I love your version of the orzo salad. I make one all the time from Cooking Light. Basically, its cooked orzo, drained and cooled. Put that in a bowl, chop up fresh spinach, drizzle of olive oil, salt, pepper, zest of one lemon plus juice of one lemon, pine nuts and feta cheese and just stir it all up for a cool salad! It's so good! My whole family likes asparagus, so I have to make your version. Thanks for sharing the recipe!


I cant say it enough- LOVE your blog! I recommend it at least once a week to someone. That said- I stumbled upon a cookbook at a yard sale and i was pleasantly surprised. Its The Deaf Smith Country Cookbook. This is an arrowhead mills cookbook from 1973 and its filled with natural foods and baked goods sweetened with maple syrup and such. This cookbook was well ahead of the times when it was published and i think its a must have for anyone who cooks with a healthy approach. I've decided that Super Natural Cooking is the perfect wedding present of the year. Thanks for the inspiration!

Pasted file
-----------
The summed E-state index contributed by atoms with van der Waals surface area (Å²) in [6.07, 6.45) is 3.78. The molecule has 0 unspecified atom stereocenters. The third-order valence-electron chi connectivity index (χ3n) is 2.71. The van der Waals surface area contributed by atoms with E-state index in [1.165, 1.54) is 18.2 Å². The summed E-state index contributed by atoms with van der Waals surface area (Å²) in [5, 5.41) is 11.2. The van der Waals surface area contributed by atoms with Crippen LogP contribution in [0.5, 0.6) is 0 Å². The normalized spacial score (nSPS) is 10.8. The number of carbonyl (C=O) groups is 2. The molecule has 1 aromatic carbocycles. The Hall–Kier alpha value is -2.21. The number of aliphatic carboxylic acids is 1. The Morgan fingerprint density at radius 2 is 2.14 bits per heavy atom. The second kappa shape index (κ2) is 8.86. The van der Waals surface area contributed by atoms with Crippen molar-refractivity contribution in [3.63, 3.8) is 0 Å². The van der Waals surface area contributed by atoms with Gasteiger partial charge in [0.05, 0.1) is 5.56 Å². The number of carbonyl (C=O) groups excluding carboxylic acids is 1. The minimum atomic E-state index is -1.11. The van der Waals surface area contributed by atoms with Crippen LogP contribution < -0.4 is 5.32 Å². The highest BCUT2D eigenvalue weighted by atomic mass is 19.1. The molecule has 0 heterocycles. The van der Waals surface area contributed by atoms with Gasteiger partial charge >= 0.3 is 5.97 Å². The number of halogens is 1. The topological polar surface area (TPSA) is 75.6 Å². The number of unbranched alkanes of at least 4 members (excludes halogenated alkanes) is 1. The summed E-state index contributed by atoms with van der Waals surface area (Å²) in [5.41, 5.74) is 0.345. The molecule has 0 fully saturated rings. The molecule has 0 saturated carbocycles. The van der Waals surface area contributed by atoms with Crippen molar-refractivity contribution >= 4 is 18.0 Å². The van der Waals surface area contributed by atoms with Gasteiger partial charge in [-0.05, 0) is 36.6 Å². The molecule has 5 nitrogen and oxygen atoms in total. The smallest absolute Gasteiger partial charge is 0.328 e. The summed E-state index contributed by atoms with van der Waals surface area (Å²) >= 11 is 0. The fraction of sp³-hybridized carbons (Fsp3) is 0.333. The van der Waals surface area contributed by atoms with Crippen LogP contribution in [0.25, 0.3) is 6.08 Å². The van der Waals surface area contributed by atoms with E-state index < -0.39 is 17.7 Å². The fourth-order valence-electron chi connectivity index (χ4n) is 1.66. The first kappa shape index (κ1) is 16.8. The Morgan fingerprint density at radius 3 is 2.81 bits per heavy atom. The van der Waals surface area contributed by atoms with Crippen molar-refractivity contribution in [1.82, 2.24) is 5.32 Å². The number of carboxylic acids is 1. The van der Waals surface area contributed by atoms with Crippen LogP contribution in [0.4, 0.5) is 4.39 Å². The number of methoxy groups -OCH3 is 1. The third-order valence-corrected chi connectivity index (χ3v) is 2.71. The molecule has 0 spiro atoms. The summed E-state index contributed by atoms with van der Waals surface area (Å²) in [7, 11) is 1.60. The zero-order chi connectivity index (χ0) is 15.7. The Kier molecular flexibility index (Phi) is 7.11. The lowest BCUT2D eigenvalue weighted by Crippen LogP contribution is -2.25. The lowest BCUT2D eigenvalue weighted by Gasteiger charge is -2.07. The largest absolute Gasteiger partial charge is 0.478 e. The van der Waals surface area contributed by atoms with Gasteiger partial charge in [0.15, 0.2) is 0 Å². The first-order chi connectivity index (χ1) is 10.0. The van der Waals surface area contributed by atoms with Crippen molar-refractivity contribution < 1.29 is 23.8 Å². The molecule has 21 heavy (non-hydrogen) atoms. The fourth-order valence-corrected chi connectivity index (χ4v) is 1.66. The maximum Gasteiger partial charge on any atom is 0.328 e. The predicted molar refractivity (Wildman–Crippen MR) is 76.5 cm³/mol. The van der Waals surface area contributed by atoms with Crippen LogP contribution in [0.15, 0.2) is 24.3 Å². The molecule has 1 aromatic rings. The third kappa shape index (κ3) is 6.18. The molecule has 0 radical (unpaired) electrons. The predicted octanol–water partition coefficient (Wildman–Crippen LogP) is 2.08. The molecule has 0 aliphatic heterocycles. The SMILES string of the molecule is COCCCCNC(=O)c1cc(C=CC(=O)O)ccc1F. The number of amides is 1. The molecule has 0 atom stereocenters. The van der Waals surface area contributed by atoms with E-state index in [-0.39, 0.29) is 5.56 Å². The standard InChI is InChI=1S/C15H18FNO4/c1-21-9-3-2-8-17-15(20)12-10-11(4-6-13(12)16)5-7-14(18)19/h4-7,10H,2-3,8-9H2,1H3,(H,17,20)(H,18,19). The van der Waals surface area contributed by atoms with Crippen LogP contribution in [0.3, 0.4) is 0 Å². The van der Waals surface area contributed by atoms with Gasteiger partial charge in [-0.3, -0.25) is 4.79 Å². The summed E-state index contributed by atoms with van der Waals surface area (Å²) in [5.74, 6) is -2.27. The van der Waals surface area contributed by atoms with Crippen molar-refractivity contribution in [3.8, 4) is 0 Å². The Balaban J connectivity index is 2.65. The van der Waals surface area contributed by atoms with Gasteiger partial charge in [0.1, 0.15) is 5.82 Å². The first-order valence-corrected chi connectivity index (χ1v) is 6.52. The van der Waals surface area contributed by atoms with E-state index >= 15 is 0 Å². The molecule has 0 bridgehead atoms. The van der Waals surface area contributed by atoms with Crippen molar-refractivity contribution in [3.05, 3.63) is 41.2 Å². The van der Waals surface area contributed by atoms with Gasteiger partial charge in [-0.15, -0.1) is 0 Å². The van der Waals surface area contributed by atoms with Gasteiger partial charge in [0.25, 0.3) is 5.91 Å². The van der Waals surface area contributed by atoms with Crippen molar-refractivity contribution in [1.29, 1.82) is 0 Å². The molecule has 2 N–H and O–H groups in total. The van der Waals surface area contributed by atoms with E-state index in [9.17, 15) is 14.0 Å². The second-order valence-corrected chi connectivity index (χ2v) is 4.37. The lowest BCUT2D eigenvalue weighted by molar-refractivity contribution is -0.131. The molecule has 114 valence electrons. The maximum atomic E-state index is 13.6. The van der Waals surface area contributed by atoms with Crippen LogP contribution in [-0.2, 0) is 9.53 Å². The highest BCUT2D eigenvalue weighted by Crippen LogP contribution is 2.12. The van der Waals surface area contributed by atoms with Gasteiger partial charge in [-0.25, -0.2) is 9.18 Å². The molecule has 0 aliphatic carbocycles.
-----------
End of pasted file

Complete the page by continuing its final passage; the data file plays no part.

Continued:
This looks fantastic! More Orzo recipes please!


This is a salad I could eat for breakfast! I tend to avoid orzo because I haven't found a whole wheat version, but saw recently on another blog that Whole Foods has it in their bulk foods section. (p.s. Just received Super Natural Cooking last week. Love it! Great photos, excellent info and recipes!)

Sharon Landon

you are a goddess Heidi!


Reminds me of the Leon Original Superfood Salad with some variations (they use quinoa and peas vs. orzo and asparagus). Can't wait to try both and compare.


I love the idea of less pasta! I usually love as much pasta as possible but less orzo could really lighten this up... looks delicious!


WOW!!! Heidi, this looks great! I'm going to try and make it... yuuumm, I can't wait :) thanks!


very nice


Best orzo pasta i've ever had was with different colored sliced tomatoes, red onion, feta, dill, and sun dried tomatoes, mixed all together with white wine vinegar and olive oil! amazing! ate at least a serving a week throughout college! Cucumbers optional! it was always a hit! This looks good too! Thanks Heidi